Inasmuch as petitioner is liable for the additions to tax for fraud, she is not liable for the additions to tax for failure to file her 1985 income tax return and negligent or intentional disregard of the rules and regulations under sections 6651 and 6653(a)(1) and (2), respectively. Sec. 6653(b)(3), (d).
Failure To Pay Estimated Income Tax Additions
Section 6654(a) provides for an addition to tax in the case of any underpayment of estimated tax by an individual. The amount of the addition to tax for failure to pay estimated income tax is determined by applying the underpayment rate established under section 6621 to the underpayment amount for the period of underpayment. Sec. 6654(a). For purposes of section 6654(a), the amount of underpayment is the excess of the required installment amount 11 over the installment amount paid on or before its due date, and the period of underpayment runs from the installment due date to the earlier of (1) the 15th day of the 4th month following the close of the taxable year or (2) with respect to any portion of the underpayment, the date on which such portion is paid. Sec. 6654(b).
11 Sec. 6654(d)(1) provides, in pertinent part, that
(A) In General.≈Except as provided in paragraph (2), the amount of any required installment shall be 25 percent of the required annual payment.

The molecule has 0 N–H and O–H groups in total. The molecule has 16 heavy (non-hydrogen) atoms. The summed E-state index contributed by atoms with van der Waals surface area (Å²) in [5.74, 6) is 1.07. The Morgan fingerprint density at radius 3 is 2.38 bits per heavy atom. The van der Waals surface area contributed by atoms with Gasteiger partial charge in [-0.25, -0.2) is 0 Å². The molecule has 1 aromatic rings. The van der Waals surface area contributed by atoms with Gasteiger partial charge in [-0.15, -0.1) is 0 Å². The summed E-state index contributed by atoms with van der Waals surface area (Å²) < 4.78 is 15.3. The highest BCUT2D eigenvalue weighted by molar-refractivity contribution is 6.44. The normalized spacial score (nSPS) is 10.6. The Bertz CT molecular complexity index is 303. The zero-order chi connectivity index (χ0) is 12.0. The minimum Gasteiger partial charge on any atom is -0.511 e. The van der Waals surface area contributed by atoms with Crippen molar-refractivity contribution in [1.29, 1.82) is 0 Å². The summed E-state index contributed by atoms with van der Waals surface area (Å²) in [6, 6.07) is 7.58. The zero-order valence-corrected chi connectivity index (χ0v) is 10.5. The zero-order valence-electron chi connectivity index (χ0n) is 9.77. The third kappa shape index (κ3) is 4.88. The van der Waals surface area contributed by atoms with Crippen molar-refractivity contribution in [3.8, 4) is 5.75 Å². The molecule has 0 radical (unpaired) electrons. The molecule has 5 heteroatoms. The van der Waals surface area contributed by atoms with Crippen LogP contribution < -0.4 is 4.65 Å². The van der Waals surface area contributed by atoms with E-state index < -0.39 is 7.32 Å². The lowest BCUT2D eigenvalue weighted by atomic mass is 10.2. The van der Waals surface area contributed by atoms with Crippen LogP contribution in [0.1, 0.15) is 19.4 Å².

(B) Required Annual Payment.≈For purposes of subparagraph (A), the term "required annual payment" means the lesser of≈
(i) 80 percent of the tax shown on the return for the taxable year (or, if no return is filed, 80 percent of the tax for such year), or
(ii) 100 percent of the tax shown on the return of the individual for the preceding taxable year.
Clause (ii) shall not apply if the preceding taxable year was not a taxable year of 12 months or if the individual did not file a return for such preceding taxable year.
Section 6654 provides no exception for reasonable cause or lack of willful neglect. The addition to tax under section 6654(a) is mandatory unless the taxpayer shows that one of several exceptions specifically provided under section 6654(d) applies. Niedringhaus v. Commissioner [Dec. 48,411], 99 T.C. at 222; Grosshandler v. Commissioner [Dec. 37,317], 75 T.C. 1, 20-21 (1980).
Petitioner had substantial taxable income for 1985. Petitioner nevertheless did not file a Federal income tax return for 1985 or make estimated tax payments for that year. Petitioner has not shown that any of the statutory exceptions apply to her case. We therefore sustain respondent's determination and hold petitioner liable for an addition to tax for failure to pay estimated income tax, reduced to reflect respondent's concessions and our reductions in respondent's adjustments to petitioner's taxable income.
To reflect the foregoing and concessions by respondent,
Decision will be entered under Rule 155.
Rosanne Forrest Cox Commercial National Bank: Checking Account # 1794984 Summary of 1985 Deposits
Rosanne Forrest Cox Commercial National Bank: Money Market Account # 3551981 Summary of 1985 Deposits